Attention has also refocused on the ongoing effort to reverse the effects of art looting by the Nazis. In the run-up to the December anniversary of the 44-nation Washington agreement on Nazi art crimes – scholars and curators are holding a raft of deliberations on the future of restitution.

Nor is Nazi-related activity confined to talking; legal processes are grinding on. On February 10, after a decade-old wrangle, a French court told the Musee d’Orsay in Paris to surrender four important paintings (by Renoir, Gauguin, and Cezanne) to legatees of the former owner, Ambroise Vollard. Vollard, along with his Jewish assistant Erich Slomovic, ranked among the top art dealers in pre-war France.

British Exceptionalism?
The United Kingdom is notably absent from this rush to return stolen relics. For a window into British thinking, consider its attitude to what may be the world’s sharpest quarrel over looted artifacts - the sculptures which once adorned the Acropolis in Athens and are now held in London.

Greek officials took heart on March 24 when at the behest of the Pope, three marble fragments from the Parthenon were transferred from the Vatican to the Acropolis Museum. This redoubled their determination to press for a vastly bigger prize, the 75-meter segment of the Parthenon frieze, spirited to Britain 200 years ago, which now rests in the British Museum.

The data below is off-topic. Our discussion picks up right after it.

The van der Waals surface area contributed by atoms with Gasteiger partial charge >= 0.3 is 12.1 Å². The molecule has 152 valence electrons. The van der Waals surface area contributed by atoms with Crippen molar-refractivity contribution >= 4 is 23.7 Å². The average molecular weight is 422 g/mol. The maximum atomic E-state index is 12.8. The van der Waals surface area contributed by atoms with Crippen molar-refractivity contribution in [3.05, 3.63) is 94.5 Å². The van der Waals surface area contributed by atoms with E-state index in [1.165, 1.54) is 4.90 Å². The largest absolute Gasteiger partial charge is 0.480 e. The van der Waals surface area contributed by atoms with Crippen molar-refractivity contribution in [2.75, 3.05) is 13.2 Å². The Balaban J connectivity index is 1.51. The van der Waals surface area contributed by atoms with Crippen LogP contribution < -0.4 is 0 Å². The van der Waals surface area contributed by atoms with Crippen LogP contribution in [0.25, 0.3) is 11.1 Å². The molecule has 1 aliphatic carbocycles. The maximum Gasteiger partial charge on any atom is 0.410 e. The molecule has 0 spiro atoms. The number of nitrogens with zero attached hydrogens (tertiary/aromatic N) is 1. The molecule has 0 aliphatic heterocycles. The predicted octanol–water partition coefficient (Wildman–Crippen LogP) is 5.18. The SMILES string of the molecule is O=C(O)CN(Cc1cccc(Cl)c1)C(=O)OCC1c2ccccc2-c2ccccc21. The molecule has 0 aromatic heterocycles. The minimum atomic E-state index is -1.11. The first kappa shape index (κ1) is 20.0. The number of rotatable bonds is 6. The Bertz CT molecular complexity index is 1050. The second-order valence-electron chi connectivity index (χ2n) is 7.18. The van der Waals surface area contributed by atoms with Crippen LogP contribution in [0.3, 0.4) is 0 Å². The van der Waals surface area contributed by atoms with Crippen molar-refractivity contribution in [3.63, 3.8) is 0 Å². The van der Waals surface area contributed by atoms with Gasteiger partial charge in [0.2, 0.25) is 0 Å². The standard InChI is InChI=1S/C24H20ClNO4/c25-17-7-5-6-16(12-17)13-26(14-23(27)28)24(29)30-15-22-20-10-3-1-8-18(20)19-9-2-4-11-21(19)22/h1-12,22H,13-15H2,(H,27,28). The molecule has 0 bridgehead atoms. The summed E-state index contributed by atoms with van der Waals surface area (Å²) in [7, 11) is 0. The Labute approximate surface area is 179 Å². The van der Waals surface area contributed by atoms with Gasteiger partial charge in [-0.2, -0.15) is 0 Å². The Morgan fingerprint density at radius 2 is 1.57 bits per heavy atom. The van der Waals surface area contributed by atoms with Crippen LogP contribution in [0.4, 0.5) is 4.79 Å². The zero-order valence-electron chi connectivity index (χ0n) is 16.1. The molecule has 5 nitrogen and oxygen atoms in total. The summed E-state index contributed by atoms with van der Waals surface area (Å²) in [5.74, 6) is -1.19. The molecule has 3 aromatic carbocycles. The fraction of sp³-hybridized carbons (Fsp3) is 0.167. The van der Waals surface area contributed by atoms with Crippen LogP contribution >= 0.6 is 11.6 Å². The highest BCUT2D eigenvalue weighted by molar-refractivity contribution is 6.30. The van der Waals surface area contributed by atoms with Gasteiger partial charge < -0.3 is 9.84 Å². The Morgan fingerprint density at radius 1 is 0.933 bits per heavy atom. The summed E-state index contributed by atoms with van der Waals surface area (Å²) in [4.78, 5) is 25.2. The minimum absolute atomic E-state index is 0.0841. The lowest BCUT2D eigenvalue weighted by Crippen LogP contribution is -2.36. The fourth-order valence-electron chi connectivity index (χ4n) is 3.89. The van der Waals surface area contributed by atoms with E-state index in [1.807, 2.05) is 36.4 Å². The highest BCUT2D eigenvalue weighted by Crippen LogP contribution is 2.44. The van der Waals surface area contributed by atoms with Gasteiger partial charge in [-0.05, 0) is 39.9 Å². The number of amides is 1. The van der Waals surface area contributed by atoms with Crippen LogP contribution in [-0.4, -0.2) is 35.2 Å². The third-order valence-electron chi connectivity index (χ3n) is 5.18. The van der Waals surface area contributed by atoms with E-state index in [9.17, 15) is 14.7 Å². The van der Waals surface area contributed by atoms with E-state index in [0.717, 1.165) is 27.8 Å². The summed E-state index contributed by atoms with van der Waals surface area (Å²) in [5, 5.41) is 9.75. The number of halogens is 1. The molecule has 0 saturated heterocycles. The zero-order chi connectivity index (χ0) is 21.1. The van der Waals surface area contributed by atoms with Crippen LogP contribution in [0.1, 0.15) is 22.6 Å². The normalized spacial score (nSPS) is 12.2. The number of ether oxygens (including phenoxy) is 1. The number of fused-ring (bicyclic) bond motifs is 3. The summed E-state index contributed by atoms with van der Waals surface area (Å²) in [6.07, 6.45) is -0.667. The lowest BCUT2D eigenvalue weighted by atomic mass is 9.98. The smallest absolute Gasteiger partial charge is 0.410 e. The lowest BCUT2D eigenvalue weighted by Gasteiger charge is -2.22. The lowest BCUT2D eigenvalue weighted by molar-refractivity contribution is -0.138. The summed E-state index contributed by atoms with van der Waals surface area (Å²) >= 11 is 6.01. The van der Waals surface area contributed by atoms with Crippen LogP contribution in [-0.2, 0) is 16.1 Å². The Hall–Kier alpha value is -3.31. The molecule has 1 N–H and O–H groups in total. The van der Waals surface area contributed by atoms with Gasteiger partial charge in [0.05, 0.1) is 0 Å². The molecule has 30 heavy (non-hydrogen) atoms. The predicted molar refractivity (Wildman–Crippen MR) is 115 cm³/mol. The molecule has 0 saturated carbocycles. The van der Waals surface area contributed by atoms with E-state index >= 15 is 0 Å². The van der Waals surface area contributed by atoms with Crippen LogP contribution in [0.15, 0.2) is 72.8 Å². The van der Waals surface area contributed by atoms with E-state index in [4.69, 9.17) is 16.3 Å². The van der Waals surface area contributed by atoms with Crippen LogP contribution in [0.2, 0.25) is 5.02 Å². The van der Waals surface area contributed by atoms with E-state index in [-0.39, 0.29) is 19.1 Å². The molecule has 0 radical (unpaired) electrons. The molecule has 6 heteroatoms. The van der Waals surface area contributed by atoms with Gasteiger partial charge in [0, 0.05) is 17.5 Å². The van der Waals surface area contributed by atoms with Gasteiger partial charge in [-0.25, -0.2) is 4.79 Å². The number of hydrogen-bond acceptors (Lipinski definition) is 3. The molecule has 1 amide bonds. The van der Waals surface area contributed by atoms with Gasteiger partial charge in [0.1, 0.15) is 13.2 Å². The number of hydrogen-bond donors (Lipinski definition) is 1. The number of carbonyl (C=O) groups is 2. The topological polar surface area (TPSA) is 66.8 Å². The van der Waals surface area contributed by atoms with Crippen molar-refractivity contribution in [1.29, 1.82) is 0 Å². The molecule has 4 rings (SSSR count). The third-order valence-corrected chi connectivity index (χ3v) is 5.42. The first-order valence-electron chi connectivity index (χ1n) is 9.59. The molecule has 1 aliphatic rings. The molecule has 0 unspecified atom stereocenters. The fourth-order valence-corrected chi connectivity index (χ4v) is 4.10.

Predictably, the British refused. With respect to the Parthenon sculptures, the British Museum has always insisted they were legally acquired and cannot be disposed of under the museum’s charter. British governments have emphasized the museum’s independence and made clear their unwillingness to consider legislation that would free the museum’s hand.

Hope rose of a win-win solution to this hoary old dispute when it emerged that Greek Prime Minister Kyriakos Mitsotakis held secret meetings in late 2022 with the British Museum’s chairman, George Osborne. They mooted the idea of sending some sculptures back to Athens via long-term loans while finessing the question of ownership. But on March 13, Rishi Sunak, Britain’s prime minister, signaled a harder line, insisting that the UK already did enough to share its treasures with the world. 

In the short term, the gap seems to be widening. On July 1, when Sadiq Khan, the mayor of London, suggested an “accommodation” allowing the sculptures to be enjoyed in both London and Athens, many Greek and pro-Greek commentators called his proposal inadequate while the Museum reaffirmed its determination not to “dismantle the collection.” 

Battle of the Bronzes